For decades, Roger Rosecrans has been in a losing battle to make his neighborhood street safe, watching drivers attempt highway speeds past the nearby Río Vista Elementary School to shave a few minutes off their commutes.
He says his complaints have fallen on deaf ears as the number of accidents climbs. Racing motorists on East Limberlost Drive through the Campus Farm Neighborhood took out a utility pole late last year, causing a small fire near the University of Arizona agricultural campus off North Campbell Avenue, he says.
The leadfoots have caused six major accidents, killed several dogs in hit-and-run accidents and caused property damage, he says.
“There is nothing like a howling, screaming dog going into shock to get your attention,” Rosecrans said.
While we as a community can wrestle with the question of how much we are willing to spend to make our streets safer, Rosencrans already has a number — more than $2,800.
Earlier this year, Rosecrans split the cost with the city of Tucson to install a type of speed bump on a section of Limberlost.
It has worked to persuade drivers to lay off the gas on his block, but he says it is only about 95 percent effective.
“Once in a while I get a piece of their (car) that they’ve left behind,” he said.
So Rosecrans is planning on spending even more in an earnest attempt to make his street safe.
He wants to install a life-sized photo cutout of a uniformed motorcycle officer pointing a radar gun to try and get motorists, including UA students, he says, to slow down.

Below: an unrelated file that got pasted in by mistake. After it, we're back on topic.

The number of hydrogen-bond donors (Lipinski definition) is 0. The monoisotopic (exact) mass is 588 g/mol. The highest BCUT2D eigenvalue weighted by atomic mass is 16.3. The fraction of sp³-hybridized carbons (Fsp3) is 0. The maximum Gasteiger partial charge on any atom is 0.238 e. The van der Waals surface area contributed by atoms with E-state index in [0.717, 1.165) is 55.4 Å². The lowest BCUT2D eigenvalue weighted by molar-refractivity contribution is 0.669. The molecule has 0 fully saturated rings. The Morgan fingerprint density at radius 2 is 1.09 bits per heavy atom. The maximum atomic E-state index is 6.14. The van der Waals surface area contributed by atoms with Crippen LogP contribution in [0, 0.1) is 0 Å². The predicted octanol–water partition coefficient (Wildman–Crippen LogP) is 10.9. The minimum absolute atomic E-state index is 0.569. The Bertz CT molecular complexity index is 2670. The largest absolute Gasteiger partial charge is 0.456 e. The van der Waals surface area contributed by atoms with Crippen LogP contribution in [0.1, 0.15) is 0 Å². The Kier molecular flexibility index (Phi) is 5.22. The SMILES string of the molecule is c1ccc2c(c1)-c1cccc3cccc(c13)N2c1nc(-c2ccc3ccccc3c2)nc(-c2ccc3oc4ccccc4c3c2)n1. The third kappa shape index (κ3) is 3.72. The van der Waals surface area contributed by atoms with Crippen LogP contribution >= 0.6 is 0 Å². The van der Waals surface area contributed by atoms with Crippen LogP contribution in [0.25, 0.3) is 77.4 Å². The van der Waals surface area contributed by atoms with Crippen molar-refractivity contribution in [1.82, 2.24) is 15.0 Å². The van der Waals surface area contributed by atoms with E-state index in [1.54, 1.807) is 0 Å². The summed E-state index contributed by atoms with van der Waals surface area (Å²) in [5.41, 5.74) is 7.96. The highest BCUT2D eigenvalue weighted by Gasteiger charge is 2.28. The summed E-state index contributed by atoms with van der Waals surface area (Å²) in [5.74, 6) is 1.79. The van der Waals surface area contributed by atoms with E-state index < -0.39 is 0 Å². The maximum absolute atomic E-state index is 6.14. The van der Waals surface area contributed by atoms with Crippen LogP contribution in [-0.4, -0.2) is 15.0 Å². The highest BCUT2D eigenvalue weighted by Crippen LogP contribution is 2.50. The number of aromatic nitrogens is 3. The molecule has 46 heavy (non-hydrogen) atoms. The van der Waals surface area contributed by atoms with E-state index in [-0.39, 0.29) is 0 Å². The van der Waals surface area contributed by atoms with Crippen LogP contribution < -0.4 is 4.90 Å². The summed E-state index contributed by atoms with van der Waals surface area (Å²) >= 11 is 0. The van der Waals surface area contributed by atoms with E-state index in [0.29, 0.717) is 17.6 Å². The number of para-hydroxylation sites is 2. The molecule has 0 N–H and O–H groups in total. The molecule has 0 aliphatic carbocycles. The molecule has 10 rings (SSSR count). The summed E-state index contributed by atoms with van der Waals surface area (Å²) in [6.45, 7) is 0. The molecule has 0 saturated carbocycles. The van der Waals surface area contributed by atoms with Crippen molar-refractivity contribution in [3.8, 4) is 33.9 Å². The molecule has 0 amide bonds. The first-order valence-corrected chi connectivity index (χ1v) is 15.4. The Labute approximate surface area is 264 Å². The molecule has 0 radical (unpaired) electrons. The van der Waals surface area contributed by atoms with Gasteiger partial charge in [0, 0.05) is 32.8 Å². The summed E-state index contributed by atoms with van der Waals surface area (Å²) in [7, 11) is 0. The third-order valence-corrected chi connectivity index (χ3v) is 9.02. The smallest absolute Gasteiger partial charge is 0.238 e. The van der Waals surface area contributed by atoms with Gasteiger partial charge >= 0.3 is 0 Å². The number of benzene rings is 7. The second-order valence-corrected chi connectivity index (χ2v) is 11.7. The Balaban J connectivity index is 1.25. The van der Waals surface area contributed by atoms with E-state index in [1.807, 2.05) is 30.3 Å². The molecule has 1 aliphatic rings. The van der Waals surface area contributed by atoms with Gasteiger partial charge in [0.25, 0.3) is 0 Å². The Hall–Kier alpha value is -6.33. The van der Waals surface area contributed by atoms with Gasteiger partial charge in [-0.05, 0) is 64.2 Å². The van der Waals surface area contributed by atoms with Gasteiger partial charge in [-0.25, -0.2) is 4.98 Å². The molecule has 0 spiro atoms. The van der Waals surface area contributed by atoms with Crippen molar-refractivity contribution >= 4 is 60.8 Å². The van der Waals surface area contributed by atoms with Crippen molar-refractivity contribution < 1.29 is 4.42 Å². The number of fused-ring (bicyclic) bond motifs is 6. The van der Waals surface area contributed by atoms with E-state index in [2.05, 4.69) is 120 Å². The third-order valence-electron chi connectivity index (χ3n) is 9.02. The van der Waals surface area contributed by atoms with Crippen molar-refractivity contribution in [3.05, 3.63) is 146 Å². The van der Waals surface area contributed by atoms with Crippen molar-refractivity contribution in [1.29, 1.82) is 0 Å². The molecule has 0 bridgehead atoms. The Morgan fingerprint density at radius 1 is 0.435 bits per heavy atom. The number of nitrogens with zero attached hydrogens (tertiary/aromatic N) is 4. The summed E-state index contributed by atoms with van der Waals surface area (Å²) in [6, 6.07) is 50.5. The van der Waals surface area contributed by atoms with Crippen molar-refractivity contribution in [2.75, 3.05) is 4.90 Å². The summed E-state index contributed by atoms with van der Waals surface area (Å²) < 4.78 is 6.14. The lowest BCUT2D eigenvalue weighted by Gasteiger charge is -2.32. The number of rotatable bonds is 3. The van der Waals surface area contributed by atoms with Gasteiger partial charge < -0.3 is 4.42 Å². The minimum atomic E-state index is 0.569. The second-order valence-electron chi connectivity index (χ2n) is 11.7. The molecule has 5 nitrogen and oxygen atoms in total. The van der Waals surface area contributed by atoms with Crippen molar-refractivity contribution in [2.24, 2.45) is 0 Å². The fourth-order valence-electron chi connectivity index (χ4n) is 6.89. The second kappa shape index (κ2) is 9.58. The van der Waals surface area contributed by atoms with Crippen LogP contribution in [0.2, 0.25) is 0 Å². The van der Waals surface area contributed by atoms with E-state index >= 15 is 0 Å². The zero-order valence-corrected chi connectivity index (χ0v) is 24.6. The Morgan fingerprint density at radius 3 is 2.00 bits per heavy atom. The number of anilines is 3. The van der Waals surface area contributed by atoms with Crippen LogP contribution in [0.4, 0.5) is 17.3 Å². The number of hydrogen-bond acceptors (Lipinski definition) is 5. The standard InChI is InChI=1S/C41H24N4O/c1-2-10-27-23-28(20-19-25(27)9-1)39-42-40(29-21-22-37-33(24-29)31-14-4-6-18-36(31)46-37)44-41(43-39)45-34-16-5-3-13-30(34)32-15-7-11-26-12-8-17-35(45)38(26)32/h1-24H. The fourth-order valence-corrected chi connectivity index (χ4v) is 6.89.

“It is for the knuckleheads that just don’t get it,” Rosecrans said last week.
He isn’t just guessing about the speed of the cars and trucks racing down the street. He has a radar gun he uses on weekends.
One time it recorded a car driving westbound on Limberlost at 58 mph, he said. “And he was accelerating,” Rosecrans said. “I’ve seen them going faster than that.”
The posted speed limit in the Campus Farm Neighborhood is 30 mph.
Rosencrans is optimistic that he will be able to track down a high-resolution photograph of a motorcycle officer holding a radar gun in the coming weeks so a local shop can fabricate his life-sized cutout.
While Rosecrans is taking the matter into his own hands, police agencies are using even more realistic displays.
The Tucson Police Department deployed real-life mannequins dressed as police officers on the city’s south side.
The city has used parked patrol cars with handwritten messages on the windshields to get the attention of passing motorists, and recently upped its game by bringing in dummies.
The city of South Tucson has also recently used the tactic of parking empty patrol cars on South Sixth Avenue to slow traffic.
Down the road
- Crews with the Pima County of Transportation will begin the roadway widening project on Valencia Road between Wade Road and the Ajo Highway starting on Tuesday.
Drivers should expect minor delays as crews begin widening Valencia Road from two lanes to four, with raised medians and paved shoulders suitable for bikes. The project is to be complete in the summer of 2020.